Scientists have identified the part of the brain responsible for controlling whether we conform to expectations and group pressure
By Richard Gray
The Telegraph
3 September 2011 — esearchers found they were able to control whether volunteers conformed to social pressure by using powerful electromagnetic pulses that changed the activity of a small part of the brain.
Volunteers whose posterior medial frontal cortex, an area in the middle of the brain that is associated with reward processing, were exposed to the magnetic pulses suffered reduced levels of conformity.
The researchers believe this part of the brain dates back a long way in the evolution of animals and is responsible or automatically "correcting" our performance when we fall out of line with a group.
They say that by suspending this mechanism, it allows people to think and behave differently. They now believe it may be possible to develop drugs or behaviour changing techniques that could increase or decrease people's conformity.443 words.

Health Watch

Testing the five second rule

Never mind five seconds, or even 10 — it takes food time to get really dirty

By Esther Inglis-Arkell
Gummy and the grease.13 September 2011 — Are you questioning the five second rule for how long food can stay on the floor before it's inedible? Well, don't. That's disgusting. But the important thing is that science has put the rule to the test! Find out just how gross you've been, over the years, and how much it matters.

Plenty of people have heard of the 'five-second rule'. It is otherwise known as the 'I really want that cookie rule,' or as its variation, 'There's no other bread in the house and I'll be damned if I'm going to the corner store at this time of night rule.' (The latter one is a favorite of bloggers. I've heard.) It turns out that there have been many tests conducted on just this rule. — 470 words.


The G-spot - and other sex myths

26 August 2011 LONDON — As tight-lipped as the average persons is about discussing sex, there are loads of rumours about the act — probably stemming from the playground — which seem to have worked their way into the mainstream.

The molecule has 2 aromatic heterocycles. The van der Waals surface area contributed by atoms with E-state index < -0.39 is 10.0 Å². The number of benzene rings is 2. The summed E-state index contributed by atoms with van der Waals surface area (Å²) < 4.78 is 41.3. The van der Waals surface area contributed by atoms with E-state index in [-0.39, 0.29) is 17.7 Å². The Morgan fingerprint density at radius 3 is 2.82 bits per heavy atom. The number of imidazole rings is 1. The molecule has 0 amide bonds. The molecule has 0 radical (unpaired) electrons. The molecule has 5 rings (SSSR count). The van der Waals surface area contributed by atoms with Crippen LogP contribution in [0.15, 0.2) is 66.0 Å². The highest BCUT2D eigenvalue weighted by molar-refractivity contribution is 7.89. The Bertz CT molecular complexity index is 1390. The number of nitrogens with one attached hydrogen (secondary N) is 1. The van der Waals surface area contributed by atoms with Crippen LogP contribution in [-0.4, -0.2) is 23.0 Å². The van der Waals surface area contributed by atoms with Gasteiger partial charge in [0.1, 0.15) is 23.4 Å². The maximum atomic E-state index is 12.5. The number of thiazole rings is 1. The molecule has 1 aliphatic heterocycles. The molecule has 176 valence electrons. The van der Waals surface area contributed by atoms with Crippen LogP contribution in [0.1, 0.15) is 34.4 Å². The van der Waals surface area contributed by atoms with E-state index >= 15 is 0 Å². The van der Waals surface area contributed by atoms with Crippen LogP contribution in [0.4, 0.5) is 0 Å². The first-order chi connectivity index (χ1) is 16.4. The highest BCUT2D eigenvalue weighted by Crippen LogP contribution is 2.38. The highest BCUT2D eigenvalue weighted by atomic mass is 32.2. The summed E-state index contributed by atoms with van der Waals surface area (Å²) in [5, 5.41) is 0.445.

Seeking neither to debunk nor promote, we take a look at some of the most enduring conjecture, scaremongering, ridiculous theorising and (some strangely compelling) ideas about sex.

The G-spot

The mythical G-spot, an erogenous zone in the vagina which, when stimulated, can lead to powerful orgasms, has been a matter of some debate among men and women for the 60 years since German gynaecologist Ernst Gräfenberg hypothesised about it. 1,311 words.

The Glass Teat — Serial-reviewing Torchwood: Miracle Day

The Thin Blood Line: Torchwood bleeds to a sad close

September 12, 2011, OTTAWA — One of the most shockingly bad television series in recent memory crawled to a bloody close on Friday night.
The end of Torchwood: Miracle Day was not quite as obscenely amusing as some had predicted, but its climax prompted laughter in this reviewer, not tears.
No dangling plot-lines were tied up, no extraneous characters rescued from irrelevancy. The program is over — and so too, probably, is the franchise — but not even the most generous critic could with a straight face say that it was concluded.
Snark? Oh yes. For snark and bullet points and a reviewer's exhausted post-mortem, visit, Where have you gone, Russell T, Russell T?615 words.

Too controversial for U.S.,

Kids' book on evolution a hit in Canada

But Santa Claus still welcome in author's home

By Tom Hawthorn
The Globe and Mail
14 September 2011, Victoria BC, Canada —  Daniel Loxton, an illustrator and writer, created a children’s book so outrageous, so outlandish, so controversial no American publisher dared touch it.

It does not depict nudity. It does not contain curse words. It does not include blasphemy. The love scenes, such as they are, involve males with females.

It does include a straightforward explanation for the complexity of the natural world through a simple scientific theory.

“So many of the publishing professionals I was talking to were leery,” he said.

“When push came to shove they declined to publish the book. Several did indicate to me it was too hot a topic.”

The book wound up being published by Canadian-owned Kids Can Press, which also expected objections from creationists.548 words.


The Old Man's Last Sauna
A collection of short stories by Carl Dow

An eclectic collection of short stories that will stir your sense of humour, warm your heart, outrage your sense of justice, and chill your extra sensory faculties in the spirit of Stephen King. The final short story, the collection's namesake, The Old Man's Last Sauna is a ground-breaking love story.

The series begins with Deo Volente (God Willing). Followed by The Quintessence of Mr. FlynnSharing LiesFlying HighThe Richest Bitch in the County or Ginny I Hardly Knows YaOne Lift Too ManyThe Model A Ford, the out-of-body chiller, Room For One Only and O Ernie! ... What Have They Done To You! The series closes with the collection's namesake, The Old Man's Last Sauna, a groundbreaking love story. All stories may also be found in the True North Perspective Archives.